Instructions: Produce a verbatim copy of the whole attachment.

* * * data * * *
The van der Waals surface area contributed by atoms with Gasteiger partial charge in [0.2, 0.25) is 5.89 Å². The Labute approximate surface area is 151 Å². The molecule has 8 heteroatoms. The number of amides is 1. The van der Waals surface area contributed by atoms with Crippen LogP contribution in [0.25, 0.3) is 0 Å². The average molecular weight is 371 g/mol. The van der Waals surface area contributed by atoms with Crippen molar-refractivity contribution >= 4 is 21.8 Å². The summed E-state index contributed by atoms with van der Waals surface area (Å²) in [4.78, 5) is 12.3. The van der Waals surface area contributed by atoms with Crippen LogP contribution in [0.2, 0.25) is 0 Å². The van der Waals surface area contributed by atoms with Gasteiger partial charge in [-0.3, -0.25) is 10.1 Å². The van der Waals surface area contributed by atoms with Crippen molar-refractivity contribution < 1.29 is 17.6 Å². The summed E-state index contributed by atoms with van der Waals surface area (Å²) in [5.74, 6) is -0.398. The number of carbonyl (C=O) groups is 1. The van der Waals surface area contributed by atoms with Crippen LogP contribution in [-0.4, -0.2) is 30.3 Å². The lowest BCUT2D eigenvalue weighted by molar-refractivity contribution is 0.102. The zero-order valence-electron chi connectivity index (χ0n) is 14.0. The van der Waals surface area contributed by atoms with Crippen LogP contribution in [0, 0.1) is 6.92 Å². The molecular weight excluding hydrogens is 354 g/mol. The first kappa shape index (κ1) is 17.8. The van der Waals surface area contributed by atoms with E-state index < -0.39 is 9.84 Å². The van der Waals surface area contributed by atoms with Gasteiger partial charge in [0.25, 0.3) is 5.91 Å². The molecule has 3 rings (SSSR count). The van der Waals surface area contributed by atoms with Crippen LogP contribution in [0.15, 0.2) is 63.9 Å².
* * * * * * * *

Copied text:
The van der Waals surface area contributed by atoms with Gasteiger partial charge in [0.2, 0.25) is 5.89 Å². The Labute approximate surface area is 151 Å². The molecule has 8 heteroatoms. The number of amides is 1. The van der Waals surface area contributed by atoms with Crippen LogP contribution in [0.25, 0.3) is 0 Å². The average molecular weight is 371 g/mol. The van der Waals surface area contributed by atoms with Crippen molar-refractivity contribution >= 4 is 21.8 Å². The summed E-state index contributed by atoms with van der Waals surface area (Å²) in [4.78, 5) is 12.3. The van der Waals surface area contributed by atoms with Crippen LogP contribution in [0.2, 0.25) is 0 Å². The van der Waals surface area contributed by atoms with Gasteiger partial charge in [-0.3, -0.25) is 10.1 Å². The van der Waals surface area contributed by atoms with Crippen molar-refractivity contribution < 1.29 is 17.6 Å². The summed E-state index contributed by atoms with van der Waals surface area (Å²) in [5.74, 6) is -0.398. The number of carbonyl (C=O) groups is 1. The van der Waals surface area contributed by atoms with Crippen LogP contribution in [-0.4, -0.2) is 30.3 Å². The lowest BCUT2D eigenvalue weighted by molar-refractivity contribution is 0.102. The zero-order valence-electron chi connectivity index (χ0n) is 14.0. The van der Waals surface area contributed by atoms with Crippen LogP contribution in [0, 0.1) is 6.92 Å². The molecular weight excluding hydrogens is 354 g/mol. The first kappa shape index (κ1) is 17.8. The van der Waals surface area contributed by atoms with E-state index < -0.39 is 9.84 Å². The van der Waals surface area contributed by atoms with Gasteiger partial charge in [0.25, 0.3) is 5.91 Å². The molecule has 3 rings (SSSR count). The van der Waals surface area contributed by atoms with Crippen LogP contribution in [0.15, 0.2) is 63.9 Å².